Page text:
The practical effect of this provision will allow for organizations approved under the broader charitable purposes lists of another jurisdiction to be accepted as charitable in Northern Ireland even if such a charitable purpose would have been outside the scope of those that could be approved by the CCNI if registration had first been sought in Northern Ireland. In this regard, there will be no need for such external charities to amend their governing instruments for recognition in Northern Ireland to occur. Although conceived of in the context of the United Kingdom and existing regional variations in definition of charitable purpose, it will prove difficult to limit the scope of this provision to charities registered in Great Britain, since Irish or, indeed, French or German charities, if operating in Northern Ireland, equally will fall outside the definition of “charity” in section 1 and will thus arise for consideration under section 167 too. Indications are that where states have rigorous charity regulation regimes in place, the NI Department of Social Development will direct the CCNI to recognize external charities from these states in a similar manner to those from Great Britain. In cases where a state does not have a comprehensive regulatory scheme in place for oversight of its domestic charities, section 167 gives the Department of Social Development freedom to be more demanding in the requirements that such external charities must satisfy before recognition is granted.
The full implications of section 167 for external charities are hard to tease out at present since the all-important detail remains to be spelt out by way of Departmental Order and regulations. Notwithstanding first impressions, the Charities Act (Northern Ireland) does not give external charities registered in another jurisdiction an unconditional passport to operate in Northern Ireland. Section 167 institutions will be required to register on a separate register – described in Committee stage as a “parallel register” – and obliged to report and make financial returns to the CCNI in order to fulfil the public accountability aspect of that legislation.106 The Northern Ireland accounting requirements are exacting insofar as it is clear on the face of the legislation107 that the CCNI is interested solely in financial accounts and performance reports relating to Northern Ireland activities. As noted elsewhere, the legislation of other jurisdictions may be implicitly construed to the same effect but they lack the clarity inherent in section 167 of the Charities Act (Northern Ireland) 2008.108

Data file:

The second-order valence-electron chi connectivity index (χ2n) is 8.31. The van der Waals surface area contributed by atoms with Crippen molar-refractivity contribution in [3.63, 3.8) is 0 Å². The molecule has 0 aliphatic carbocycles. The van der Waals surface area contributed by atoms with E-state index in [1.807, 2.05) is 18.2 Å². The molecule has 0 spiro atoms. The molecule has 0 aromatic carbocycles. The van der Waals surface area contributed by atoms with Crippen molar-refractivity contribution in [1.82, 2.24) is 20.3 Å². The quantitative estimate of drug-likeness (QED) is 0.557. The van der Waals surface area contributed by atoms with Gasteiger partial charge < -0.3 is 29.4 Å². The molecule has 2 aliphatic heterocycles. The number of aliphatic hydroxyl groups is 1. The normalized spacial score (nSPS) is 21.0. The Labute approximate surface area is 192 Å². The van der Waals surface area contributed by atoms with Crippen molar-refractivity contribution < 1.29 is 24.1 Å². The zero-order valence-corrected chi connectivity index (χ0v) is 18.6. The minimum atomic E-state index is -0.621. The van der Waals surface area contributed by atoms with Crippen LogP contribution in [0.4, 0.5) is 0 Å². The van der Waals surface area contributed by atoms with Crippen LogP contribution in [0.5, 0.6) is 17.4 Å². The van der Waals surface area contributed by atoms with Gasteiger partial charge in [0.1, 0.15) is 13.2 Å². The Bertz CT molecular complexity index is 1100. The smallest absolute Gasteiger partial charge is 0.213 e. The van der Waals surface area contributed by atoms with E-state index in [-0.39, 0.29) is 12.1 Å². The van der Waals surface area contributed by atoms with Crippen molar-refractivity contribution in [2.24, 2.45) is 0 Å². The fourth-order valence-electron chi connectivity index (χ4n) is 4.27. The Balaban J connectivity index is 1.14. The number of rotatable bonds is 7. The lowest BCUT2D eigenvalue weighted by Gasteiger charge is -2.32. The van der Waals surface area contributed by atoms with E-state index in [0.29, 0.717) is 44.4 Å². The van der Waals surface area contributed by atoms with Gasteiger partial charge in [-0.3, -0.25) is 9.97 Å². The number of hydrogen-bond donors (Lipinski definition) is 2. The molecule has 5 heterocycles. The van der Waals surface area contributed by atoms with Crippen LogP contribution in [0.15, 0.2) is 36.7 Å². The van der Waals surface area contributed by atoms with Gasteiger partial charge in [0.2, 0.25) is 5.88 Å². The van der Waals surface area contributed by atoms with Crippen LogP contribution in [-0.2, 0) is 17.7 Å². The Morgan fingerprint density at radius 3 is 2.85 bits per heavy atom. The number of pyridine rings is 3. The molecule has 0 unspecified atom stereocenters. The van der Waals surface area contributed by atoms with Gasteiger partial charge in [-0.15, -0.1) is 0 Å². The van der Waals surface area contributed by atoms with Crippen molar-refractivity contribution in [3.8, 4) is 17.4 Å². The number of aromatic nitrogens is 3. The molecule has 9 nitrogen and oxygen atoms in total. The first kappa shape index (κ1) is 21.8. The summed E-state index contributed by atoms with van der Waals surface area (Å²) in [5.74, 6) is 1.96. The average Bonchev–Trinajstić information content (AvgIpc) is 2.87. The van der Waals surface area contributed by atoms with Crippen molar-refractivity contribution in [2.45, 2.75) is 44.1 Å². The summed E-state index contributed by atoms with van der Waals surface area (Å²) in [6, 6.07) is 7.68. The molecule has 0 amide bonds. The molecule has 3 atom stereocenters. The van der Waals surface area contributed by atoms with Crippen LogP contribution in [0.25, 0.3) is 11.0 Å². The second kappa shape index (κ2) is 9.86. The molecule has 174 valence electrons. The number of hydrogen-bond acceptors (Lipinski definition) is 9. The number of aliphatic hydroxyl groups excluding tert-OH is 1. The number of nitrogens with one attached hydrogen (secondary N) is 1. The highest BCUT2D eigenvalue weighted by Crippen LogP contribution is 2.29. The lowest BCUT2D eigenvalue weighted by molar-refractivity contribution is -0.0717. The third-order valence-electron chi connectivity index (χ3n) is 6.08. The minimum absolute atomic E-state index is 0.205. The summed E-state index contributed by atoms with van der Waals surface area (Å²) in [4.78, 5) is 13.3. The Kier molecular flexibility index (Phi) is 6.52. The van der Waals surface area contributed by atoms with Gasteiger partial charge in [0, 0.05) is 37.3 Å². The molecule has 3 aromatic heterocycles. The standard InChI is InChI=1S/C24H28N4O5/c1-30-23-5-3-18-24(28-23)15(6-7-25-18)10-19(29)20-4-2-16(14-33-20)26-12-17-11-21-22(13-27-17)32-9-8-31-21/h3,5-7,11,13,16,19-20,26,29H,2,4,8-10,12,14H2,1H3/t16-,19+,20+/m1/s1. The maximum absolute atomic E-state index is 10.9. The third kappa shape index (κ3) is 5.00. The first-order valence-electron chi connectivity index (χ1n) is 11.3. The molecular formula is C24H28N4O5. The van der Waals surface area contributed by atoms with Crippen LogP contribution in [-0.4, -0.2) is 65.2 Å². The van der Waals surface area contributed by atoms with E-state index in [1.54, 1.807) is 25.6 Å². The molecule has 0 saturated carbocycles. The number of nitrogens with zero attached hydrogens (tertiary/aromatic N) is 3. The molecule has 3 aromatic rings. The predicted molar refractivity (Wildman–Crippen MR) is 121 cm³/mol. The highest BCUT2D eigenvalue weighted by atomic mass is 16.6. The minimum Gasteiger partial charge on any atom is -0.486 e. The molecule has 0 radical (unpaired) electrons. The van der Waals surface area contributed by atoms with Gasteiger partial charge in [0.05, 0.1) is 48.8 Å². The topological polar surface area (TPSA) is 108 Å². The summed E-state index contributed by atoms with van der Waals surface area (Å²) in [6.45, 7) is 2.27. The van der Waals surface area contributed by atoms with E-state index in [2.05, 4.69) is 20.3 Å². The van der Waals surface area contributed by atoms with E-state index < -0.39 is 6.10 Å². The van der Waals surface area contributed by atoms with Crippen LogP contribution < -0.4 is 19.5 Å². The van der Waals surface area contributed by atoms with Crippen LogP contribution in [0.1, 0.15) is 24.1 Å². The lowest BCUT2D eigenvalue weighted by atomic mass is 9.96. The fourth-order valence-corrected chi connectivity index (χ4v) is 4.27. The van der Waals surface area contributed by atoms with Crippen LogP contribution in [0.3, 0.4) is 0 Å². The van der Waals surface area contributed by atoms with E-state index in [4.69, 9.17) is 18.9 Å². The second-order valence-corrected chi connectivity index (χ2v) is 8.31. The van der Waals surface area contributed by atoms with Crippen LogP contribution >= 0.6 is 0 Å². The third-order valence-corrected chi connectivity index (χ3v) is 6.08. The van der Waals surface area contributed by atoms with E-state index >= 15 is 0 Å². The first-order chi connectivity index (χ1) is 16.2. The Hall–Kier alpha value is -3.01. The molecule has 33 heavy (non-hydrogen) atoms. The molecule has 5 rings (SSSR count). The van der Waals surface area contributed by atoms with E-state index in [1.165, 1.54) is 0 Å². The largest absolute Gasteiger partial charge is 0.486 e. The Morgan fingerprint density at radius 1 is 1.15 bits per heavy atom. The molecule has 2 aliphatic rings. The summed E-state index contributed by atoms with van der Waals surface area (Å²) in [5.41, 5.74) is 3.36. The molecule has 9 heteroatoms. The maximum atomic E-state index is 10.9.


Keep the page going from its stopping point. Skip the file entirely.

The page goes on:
A further consequence of Northern Ireland’s direct approach to dealing with external charities appears to be that there will be no de minimis exemption that will enable these bodies to “opt out” of registration and accountability. Section 167 leaves no escape door for an external charity to carry out activities in or from Northern Ireland and not be registered with the CCNI. In this respect, Irish charities that operate on an all-island basis would thus be required to register as s.167 institutions even if only engaged in ad hoc charity fundraising ventures north of the border. Fundraising, service provision, and physical presence are all likely to require registration. Grant-making by external charities, however, may be possible without a separate registration required.
Section 167 gives the NI Department of Social Development some leeway to set lower levels of financial reporting for external charities that already file full accounts in another state and the higher audit thresholds that apply in Northern Ireland may relieve some Irish cross-border charities of the need for audited accounts.109 Yet challenges will exist for external charities since separate accounts for Northern Ireland operations are required (a factor likely to impact Irish charities operating on a cross-border basis).110
In terms of broader international cooperative powers, section 24 of the Charities Act (Northern Ireland) 2008 provides a right of disclosure by or to the CCNI that extends to public bodies beyond the territory of the United Kingdom.111 The definition of “public body” is not limited to other charity regulators but could encompass the police or revenue authorities in Ireland or further afield in an appropriate case. As in England, the purpose of disclosure is stated as being twofold: a) for any purpose connected with the exercise of the Commission’s functions or b) to enable or assist the public body or officeholder to exercise any functions. Whereas the latter rationale will probably arise with a request initiated by another public body, the first rationale might occur in a situation in which the CCNI needs to give information to a public body to enable it to assist the CCNI in its inquiries. In common with the English Act 2006, there is no general provision in the Charities Act (Northern Ireland) expressly providing for cooperation between the CCNI and other public bodies or officeholders, whether based in Northern Ireland or outside of the UK.112 This omission may be an oversight on the part of the Northern Ireland administration, which borrowed heavily from the English legislation. The latter was unlikely to have an external cooperation provision in its 2006 Act given the vacuum in which the Charity Commission for England and Wales has operated for many years – up until recently, neighboring jurisdictions have not had modern charity regulatory regimes much less comparative charity regulators with which the Charity Commission could conceivably have cooperated.